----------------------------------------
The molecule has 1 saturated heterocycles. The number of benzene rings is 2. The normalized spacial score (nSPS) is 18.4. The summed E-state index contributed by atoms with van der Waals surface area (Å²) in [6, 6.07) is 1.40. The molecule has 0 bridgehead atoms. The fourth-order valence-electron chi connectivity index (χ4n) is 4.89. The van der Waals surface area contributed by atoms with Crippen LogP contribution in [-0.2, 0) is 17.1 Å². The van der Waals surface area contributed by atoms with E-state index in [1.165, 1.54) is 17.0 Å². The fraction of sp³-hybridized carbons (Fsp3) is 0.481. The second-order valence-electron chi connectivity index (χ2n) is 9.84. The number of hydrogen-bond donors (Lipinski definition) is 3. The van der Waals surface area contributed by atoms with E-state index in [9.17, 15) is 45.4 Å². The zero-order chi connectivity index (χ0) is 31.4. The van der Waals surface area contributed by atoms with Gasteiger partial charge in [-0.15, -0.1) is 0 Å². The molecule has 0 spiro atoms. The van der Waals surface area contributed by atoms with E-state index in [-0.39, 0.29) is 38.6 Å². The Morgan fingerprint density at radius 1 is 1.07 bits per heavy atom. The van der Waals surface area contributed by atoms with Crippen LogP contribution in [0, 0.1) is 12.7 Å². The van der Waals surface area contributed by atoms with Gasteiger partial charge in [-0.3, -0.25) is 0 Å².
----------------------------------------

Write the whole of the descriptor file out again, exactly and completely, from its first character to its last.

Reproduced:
The molecule has 1 saturated heterocycles. The number of benzene rings is 2. The normalized spacial score (nSPS) is 18.4. The summed E-state index contributed by atoms with van der Waals surface area (Å²) in [6, 6.07) is 1.40. The molecule has 0 bridgehead atoms. The fourth-order valence-electron chi connectivity index (χ4n) is 4.89. The van der Waals surface area contributed by atoms with Crippen LogP contribution in [-0.2, 0) is 17.1 Å². The van der Waals surface area contributed by atoms with E-state index in [1.165, 1.54) is 17.0 Å². The fraction of sp³-hybridized carbons (Fsp3) is 0.481. The second-order valence-electron chi connectivity index (χ2n) is 9.84. The number of hydrogen-bond donors (Lipinski definition) is 3. The van der Waals surface area contributed by atoms with E-state index in [9.17, 15) is 45.4 Å². The zero-order chi connectivity index (χ0) is 31.4. The van der Waals surface area contributed by atoms with Gasteiger partial charge in [-0.15, -0.1) is 0 Å². The molecule has 0 spiro atoms. The van der Waals surface area contributed by atoms with E-state index in [-0.39, 0.29) is 38.6 Å². The Morgan fingerprint density at radius 1 is 1.07 bits per heavy atom. The van der Waals surface area contributed by atoms with Crippen LogP contribution in [0, 0.1) is 12.7 Å². The van der Waals surface area contributed by atoms with Gasteiger partial charge in [-0.3, -0.25) is 0 Å².